In our toddler and young preschool classrooms we allow the kids to feel a sense of control by letting them attempt to put on their own jackets, allowing them decide which centers they will rotate to next, giving them a variety of materials to choose from so they can assert their independence, and of course we focus on positively encouraging them to use the potty. Whether it’s the potty song or a sticker chart, we praise those who attempt to use the toilet even if they do not actually go. According to Erikson, this should lead to our students feeling secure and confident.

For our older preschoolers and pre-kindergarten students, we create opportunities for social interaction so the children can begin to explore their personalities while transitioning from parallel to interactive play. We want the students to feel capable and to lead others in activities such as role playing in dramatic play or in building a giant tower in blocks.

We do our best to encourage all of our students to the extent that they will feel proud of their accomplishments. Incentive charts, stickers, or whatever it takes to show them we noticed even the little things they may have achieved, go a long way in ensuring students develop a sense of competence and belief they can succeed.


“The richest and fullest lives attempt to achieve an inner balance between three realms: work, love and play.” – Erik Erikson


Application of these theories in our program

Abraham Maslow’s Philosophies

We do our best to help children maximize their full potential by strengthening “self-esteem” and giving them the “attention and recognition” they deserve for their many accomplishments. We ensure they feel a sense of “love and belonging” from their teachers and classmates by providing a nurturing and supportive environment. Your child will feel the “stability and consistency” that stems from a place where the teachers and staff really care about their individual needs. Whether it’s a special toy or activity that makes your child feel more secure, our staff will go above and beyond to ensure each child’s physiological needs are being met.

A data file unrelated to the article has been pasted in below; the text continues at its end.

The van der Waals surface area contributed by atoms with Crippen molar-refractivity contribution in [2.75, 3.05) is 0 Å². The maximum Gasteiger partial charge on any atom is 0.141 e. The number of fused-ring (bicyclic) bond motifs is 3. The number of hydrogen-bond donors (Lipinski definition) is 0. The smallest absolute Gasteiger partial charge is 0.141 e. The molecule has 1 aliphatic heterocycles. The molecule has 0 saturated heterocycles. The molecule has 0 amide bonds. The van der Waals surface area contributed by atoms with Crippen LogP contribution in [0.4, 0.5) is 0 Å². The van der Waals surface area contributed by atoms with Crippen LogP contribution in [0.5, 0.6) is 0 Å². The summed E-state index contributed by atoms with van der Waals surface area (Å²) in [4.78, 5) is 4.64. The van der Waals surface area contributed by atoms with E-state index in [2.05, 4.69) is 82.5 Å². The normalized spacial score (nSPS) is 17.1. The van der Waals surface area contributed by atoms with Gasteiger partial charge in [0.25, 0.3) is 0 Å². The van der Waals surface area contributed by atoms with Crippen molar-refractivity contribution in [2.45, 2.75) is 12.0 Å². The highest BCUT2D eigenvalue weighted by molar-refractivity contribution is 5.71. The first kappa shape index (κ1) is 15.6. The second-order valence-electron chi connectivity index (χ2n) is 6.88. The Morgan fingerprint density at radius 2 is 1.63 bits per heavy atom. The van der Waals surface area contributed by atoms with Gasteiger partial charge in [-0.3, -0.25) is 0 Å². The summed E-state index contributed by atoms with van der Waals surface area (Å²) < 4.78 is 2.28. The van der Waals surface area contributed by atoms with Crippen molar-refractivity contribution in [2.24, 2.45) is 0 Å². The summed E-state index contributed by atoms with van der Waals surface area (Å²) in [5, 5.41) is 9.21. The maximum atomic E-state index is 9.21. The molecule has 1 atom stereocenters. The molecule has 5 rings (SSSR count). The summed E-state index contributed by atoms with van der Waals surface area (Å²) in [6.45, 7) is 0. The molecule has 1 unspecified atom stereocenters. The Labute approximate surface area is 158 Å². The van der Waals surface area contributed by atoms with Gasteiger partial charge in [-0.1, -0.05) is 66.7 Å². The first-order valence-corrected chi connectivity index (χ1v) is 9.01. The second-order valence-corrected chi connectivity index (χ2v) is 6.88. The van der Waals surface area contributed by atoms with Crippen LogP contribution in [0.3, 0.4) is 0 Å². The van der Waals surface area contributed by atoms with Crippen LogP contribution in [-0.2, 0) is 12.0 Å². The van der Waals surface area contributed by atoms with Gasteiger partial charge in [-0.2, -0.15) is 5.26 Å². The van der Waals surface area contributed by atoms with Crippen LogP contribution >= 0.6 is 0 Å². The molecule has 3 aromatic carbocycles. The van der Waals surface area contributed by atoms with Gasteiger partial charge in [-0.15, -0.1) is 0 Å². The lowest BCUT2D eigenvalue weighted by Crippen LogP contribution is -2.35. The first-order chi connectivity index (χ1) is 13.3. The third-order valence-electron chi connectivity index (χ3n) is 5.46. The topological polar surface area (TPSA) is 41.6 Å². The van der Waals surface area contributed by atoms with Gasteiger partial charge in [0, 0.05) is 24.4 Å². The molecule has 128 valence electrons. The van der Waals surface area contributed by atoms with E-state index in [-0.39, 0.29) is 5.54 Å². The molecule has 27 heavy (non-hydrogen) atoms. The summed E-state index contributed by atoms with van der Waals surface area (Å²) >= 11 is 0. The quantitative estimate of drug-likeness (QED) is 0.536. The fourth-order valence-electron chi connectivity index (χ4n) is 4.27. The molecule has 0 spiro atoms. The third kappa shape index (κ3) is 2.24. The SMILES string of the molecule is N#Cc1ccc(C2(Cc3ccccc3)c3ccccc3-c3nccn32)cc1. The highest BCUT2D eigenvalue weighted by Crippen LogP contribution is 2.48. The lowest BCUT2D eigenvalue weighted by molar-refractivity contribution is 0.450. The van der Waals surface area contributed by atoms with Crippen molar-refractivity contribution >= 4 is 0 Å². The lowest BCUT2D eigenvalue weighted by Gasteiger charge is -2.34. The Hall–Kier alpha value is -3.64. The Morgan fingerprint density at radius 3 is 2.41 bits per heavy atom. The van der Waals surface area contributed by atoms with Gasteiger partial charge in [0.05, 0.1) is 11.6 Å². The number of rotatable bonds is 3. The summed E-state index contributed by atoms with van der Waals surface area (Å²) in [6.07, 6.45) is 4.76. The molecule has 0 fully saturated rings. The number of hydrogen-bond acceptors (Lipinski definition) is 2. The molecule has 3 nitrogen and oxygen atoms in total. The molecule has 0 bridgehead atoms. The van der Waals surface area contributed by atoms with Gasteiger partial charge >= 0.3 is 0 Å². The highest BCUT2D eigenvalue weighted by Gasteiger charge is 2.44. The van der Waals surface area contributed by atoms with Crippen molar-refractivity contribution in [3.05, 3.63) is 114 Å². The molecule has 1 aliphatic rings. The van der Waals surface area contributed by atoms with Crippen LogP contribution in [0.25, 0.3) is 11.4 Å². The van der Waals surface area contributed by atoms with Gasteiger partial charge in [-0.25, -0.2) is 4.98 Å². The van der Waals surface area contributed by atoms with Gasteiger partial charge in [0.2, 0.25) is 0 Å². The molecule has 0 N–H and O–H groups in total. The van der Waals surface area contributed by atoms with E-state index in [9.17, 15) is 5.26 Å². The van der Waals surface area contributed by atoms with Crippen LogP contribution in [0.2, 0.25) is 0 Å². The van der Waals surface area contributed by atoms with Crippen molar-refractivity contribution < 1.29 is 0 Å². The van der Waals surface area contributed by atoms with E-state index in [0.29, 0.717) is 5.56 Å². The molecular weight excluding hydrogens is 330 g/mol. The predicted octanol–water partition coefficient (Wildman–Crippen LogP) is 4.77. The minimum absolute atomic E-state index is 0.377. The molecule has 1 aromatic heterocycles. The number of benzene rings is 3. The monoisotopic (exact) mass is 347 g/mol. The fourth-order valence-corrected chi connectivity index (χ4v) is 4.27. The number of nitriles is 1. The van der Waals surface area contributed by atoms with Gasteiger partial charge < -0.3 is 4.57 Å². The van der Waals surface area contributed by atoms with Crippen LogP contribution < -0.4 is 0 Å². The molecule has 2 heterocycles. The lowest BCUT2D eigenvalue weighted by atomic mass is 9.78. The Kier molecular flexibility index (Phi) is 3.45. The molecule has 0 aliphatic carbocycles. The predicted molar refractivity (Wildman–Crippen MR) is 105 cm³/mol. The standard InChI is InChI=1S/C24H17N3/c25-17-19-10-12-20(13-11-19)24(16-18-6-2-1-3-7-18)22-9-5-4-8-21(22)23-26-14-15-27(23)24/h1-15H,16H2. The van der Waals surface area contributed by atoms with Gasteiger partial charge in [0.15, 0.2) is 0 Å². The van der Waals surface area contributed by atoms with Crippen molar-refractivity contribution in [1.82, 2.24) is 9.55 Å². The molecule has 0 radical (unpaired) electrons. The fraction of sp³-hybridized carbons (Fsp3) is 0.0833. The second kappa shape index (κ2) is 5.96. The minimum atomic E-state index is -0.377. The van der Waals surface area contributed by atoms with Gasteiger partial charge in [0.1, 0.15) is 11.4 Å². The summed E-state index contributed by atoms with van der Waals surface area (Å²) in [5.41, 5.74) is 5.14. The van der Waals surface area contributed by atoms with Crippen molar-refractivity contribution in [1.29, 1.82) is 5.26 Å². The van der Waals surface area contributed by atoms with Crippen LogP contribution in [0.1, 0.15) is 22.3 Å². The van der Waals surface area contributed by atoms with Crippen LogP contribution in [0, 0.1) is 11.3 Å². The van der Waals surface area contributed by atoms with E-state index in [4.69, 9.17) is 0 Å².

Application of these theories in our program

Abraham Maslow is most well known for his hierarchy of needs. He feels that humans are motivated by unsatisfied needs and suggests that lower needs need to be satisfied before higher needs will be achieved.


Other Philosophies

John Watson, B.F. Skinner, and Albert Bandura contributed greatly to the environmentalist perspective of development. Environmentalists believe the child’s environment shapes learning and behavior; in fact, human behavior, development, and learning are thought of as reactions to the environment. This perspective leads many to assume young children develop and acquire new knowledge by reacting to their surroundings. At Safari, we make sure our “environment” is filled with age-appropriate materials and equipment in an effort to positively shape their learning and behavior as well as promote positive reactions to the environment.

The above theorists all focus on building positive and supportive environments to encourage achievement of developmental milestones. Safari Childcare uses a guided approach to help your child reach and achieve these milestones. We do our best to ensure the environment is safe and secure as well as intellectually stimulating. Our curriculum is designed to promote character education and kindergarten-readiness. Each classroom consists of permanent and flexible learning centers. Learning centers are clearly defined and arranged to promote independence, decision making and to encourage social involvement. Children will have options for active and quiet play. All of our classrooms have age and developmentally appropriate materials, which stimulate a child’s natural curiosity to learn.